Resources for absentee and early voting


Stickers that read “I Voted By Mail” sit on a table waiting to be stuffed into envelopes by absentee ballot election workers at the Mecklenburg County Board of Elections office in Charlotte, NC on September 4, 2020. – The US election is officially open: North Carolina on September 4, 2020 launched vote-by-mail operations for the November 3 contest between President Donald Trump and Joe Biden, which is getting uglier by the day.
Worries about the unabated spread of the coronavirus are expected to prompt a major increase in the number of ballots cast by mail, as Americans avoid polling stations. (Photo by Logan Cyrus / AFP) (Photo by LOGAN CYRUS/AFP via Getty Images)

All 50 states offers mail-in voting; however, each states’ rules are different. Visit your state election office website to find out if you are able to vote by mail or the website Can I Vote takes you right to your state’s absentee voting page.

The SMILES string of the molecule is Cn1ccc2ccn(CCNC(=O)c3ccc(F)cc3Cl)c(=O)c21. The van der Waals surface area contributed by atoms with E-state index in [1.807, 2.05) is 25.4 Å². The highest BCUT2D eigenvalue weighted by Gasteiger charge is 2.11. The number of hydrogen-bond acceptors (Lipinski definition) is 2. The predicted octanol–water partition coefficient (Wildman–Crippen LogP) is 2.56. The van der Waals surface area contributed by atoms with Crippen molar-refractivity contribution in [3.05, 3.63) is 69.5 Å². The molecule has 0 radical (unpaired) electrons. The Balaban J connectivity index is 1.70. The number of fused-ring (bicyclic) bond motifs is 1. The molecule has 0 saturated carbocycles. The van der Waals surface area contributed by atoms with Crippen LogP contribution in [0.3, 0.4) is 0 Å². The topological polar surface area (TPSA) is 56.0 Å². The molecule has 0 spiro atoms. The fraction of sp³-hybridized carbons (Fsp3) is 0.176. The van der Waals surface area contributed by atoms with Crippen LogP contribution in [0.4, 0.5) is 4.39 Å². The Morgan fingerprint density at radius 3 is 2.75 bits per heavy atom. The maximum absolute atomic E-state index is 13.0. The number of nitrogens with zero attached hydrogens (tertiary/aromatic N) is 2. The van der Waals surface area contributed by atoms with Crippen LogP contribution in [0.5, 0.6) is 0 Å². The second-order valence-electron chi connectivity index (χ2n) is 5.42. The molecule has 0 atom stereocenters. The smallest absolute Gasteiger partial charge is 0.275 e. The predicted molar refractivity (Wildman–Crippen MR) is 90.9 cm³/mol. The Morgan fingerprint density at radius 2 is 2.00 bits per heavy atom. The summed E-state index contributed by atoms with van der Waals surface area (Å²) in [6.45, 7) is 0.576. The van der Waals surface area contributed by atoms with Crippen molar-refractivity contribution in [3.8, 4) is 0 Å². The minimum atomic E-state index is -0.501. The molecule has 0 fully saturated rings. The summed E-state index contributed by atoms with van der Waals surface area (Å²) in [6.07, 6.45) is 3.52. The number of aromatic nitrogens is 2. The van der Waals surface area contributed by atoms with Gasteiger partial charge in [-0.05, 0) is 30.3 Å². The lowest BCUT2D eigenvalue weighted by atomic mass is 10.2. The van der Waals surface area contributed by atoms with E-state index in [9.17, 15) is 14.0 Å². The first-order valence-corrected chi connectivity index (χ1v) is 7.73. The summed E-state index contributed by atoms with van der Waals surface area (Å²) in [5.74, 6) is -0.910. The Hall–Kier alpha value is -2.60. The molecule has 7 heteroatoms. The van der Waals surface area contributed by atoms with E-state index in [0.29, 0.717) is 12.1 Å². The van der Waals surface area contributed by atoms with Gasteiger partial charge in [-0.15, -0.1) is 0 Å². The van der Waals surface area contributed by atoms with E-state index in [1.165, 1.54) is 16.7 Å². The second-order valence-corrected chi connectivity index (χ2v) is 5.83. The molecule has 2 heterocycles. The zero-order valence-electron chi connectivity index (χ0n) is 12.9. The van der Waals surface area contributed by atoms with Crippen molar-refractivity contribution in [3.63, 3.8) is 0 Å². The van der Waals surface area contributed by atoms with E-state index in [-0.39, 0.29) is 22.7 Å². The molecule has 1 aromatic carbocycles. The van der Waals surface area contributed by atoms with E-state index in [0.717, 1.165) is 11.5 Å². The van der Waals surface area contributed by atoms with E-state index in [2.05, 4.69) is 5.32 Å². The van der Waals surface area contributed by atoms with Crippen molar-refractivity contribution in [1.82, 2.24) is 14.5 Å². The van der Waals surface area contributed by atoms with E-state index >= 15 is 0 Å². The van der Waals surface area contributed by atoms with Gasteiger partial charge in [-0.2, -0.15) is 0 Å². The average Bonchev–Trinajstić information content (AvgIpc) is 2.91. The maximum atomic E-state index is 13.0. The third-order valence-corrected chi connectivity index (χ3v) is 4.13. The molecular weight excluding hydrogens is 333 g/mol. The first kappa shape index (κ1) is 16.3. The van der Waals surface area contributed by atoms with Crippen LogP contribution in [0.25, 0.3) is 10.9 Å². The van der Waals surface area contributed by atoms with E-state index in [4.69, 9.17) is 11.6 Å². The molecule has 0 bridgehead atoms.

Most states also have early voting to accommodate those who cannot make it to the polls on Election Day. The early voting will let registered voters vote on specific dates before Election Days. This early voting chart lists time frames for states that offer early voting. But the best place to check is your state/territorial election office website. Check under “absentee voting” if you don’t see information listed under “voting in person” or “early voting.” 

When trying to figure out when and how to vote make sure you are visiting reputable government websites.

For more frequently asked questions like “do you have to vote for the party you’re registered with?” or “who can and can’t vote in U.S. elections?” visit

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